New Zealand’s approach is in contrast to most other countries, which have been more active in their regulatory approach. For all countries, however, the key regulatory issue has been, and remains, how best to regulate the behaviour of the “incumbent” – Telecom in New Zealand’s case.
Comparing how New Zealand has performed relative to other countries is complex and consensus difficult given differing views on appropriate assumptions.
need to interconnect so users on one network can connect to
users on another.
To date, interconnection in New Zealand has been a matter of negotiation between industry participants. While some interconnection agreements have been reached promptly, others have involved considerable delay and cost, sometimes resulting in recourse to the Courts under the Commerce Act.
A key issue for the Inquiry is whether there is a need for regulation to guide interconnection negotiations and speed up the resolution of any disputes.
Local loop unbundling
The ‘local loop’ normally refers to
the copper wires, owned by Telecom, that enter each house
and office to provide individual access to the
telecommunications network. Wireless local loops are also
A key issue for the Inquiry is whether local loop unbundling should be required and, if so, on what conditions. Unbundling would allow other providers (at a cost) to access Telecom’s local loop as an alternative to establishing their own local loop network.
The Kiwi Share
Kiwi Share, a special share in Telecom, requires Telecom to
provide residential users with a free local calling option;
keep line rental charges below a set level (and rural
rentals no higher than urban rentals); and maintain network
coverage at the level when Telecom was privatised.
The Kiwi Share continues to be instrumental in ensuring affordable access to telephone services by residential users, rural and urban alike.
A key issue for the Inquiry, however, is whether the existing Kiwi Share is the best means of ensuring New Zealand’s transition to an information economy, or whether some other form of universal service obligation is better suited.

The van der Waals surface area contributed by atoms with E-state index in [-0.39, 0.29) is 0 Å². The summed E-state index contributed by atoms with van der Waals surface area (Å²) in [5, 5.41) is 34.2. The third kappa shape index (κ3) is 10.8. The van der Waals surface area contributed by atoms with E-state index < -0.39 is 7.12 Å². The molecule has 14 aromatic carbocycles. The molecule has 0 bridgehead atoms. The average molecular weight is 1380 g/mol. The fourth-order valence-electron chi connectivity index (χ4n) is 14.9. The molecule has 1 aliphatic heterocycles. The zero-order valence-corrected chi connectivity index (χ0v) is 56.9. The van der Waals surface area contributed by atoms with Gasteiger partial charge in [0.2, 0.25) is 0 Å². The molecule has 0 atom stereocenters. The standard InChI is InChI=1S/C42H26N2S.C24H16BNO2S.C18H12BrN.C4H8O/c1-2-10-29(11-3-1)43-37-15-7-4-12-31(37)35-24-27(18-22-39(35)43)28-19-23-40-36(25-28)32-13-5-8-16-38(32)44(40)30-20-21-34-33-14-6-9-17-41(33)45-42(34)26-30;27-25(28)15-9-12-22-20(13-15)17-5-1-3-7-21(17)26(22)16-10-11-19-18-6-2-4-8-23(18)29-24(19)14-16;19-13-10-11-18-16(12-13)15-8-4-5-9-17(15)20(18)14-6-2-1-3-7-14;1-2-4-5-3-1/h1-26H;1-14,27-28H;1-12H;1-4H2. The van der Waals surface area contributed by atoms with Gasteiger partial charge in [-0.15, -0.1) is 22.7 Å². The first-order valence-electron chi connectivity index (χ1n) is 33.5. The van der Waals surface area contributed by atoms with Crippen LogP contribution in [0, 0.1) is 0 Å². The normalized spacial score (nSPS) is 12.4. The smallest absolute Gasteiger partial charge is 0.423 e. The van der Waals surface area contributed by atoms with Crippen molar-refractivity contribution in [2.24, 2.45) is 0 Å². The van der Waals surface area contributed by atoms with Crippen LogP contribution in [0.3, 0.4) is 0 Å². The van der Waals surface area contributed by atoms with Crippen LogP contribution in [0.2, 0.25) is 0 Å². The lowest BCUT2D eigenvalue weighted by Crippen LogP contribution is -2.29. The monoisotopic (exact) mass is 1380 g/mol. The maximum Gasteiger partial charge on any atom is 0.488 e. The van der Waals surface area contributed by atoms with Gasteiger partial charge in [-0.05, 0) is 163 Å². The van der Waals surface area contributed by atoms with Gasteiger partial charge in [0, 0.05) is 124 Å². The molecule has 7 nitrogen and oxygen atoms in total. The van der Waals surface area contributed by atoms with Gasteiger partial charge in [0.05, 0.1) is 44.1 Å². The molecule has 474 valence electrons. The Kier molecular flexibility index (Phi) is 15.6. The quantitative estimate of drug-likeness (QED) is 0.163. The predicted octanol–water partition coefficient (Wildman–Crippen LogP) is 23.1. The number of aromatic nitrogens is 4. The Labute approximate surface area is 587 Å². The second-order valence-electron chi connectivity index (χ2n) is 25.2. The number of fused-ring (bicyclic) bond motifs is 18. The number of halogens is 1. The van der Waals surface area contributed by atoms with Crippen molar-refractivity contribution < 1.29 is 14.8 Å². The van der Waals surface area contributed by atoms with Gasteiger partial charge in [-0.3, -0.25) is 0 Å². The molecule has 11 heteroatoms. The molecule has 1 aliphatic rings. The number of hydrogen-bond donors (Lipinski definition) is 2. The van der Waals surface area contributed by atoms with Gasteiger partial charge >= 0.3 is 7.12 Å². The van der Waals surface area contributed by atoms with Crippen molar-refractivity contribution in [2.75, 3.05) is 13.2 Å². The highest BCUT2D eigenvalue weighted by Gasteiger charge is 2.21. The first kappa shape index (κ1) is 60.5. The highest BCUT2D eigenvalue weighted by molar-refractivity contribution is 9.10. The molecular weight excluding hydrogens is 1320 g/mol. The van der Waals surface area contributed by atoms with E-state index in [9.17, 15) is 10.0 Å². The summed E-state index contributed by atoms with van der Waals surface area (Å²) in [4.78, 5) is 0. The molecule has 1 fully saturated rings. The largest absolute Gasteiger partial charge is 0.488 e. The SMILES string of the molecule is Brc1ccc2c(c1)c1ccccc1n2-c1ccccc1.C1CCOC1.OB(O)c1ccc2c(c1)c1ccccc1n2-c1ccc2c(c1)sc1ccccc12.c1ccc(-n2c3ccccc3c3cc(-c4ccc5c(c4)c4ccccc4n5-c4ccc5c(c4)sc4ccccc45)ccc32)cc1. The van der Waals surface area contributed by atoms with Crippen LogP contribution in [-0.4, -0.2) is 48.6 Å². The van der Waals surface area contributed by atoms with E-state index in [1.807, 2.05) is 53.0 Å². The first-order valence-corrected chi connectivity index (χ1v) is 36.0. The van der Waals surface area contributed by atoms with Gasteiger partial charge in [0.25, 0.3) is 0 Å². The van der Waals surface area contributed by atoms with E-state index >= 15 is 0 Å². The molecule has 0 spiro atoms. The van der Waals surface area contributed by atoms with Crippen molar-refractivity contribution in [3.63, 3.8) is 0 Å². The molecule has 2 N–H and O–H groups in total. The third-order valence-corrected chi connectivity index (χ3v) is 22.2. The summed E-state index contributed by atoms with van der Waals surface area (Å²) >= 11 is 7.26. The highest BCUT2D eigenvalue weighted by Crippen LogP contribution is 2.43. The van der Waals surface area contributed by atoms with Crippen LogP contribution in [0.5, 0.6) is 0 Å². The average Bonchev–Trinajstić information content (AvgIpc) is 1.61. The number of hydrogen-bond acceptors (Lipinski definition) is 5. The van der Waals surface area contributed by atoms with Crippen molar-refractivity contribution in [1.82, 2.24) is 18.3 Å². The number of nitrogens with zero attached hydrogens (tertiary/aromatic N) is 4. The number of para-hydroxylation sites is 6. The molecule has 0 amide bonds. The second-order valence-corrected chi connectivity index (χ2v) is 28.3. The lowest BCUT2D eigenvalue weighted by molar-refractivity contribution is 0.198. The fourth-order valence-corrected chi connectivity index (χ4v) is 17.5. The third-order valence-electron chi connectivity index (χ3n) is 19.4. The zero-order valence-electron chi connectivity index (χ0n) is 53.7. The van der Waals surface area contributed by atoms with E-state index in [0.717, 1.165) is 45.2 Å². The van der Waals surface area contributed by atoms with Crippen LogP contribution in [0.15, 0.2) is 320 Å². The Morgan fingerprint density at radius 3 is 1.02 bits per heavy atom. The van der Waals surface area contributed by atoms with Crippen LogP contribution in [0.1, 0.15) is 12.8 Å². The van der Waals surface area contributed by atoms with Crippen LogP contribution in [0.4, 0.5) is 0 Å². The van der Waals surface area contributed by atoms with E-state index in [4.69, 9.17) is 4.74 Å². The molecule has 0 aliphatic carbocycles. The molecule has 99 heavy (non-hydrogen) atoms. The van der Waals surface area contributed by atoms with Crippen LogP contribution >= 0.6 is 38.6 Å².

Explosive growth of Internet and other
forms of data traffic is placing increased demands on
network management and capacity.
Telecom said that network management was the reason for the introduction of its 0867 Internet access code. Others said Telecom was acting anti-competitively to avoid paying interconnection charges. 0867 also inconvenienced other providers’ customers as they had to change their Internet access number.
A key issue for the Inquiry is to determine what is the best way to ensure efficient and fair network management.
The use of cellular
phones is growing rapidly, resulting in increased
competition in telecommunications services.
There are a number of issues related to cellular technology such as spectrum allocation, airtime resale, roaming (access to another provider’s network outside of the home networks coverage area) and access to some infrastructure (e.g. the sharing of cell sites).
In order for users to
easily change service providers, all telephone numbers
should ideally be portable.
At present, a technology called ‘call-forwarding’ is used, whereby a call is re-routed from the ‘old’ network number to the ‘new’ network number. Some consider that this technology is unsuitable and a more advanced solution is desirable.
This issue is being addressed within the framework of the industry’s ‘Numbering Administration Deed’, along with how the cost would be divided amongst providers if a more advanced solution is adopted.
A key issue for the Inquiry is whether the Deed is the best means of addressing number administration and number portability issues.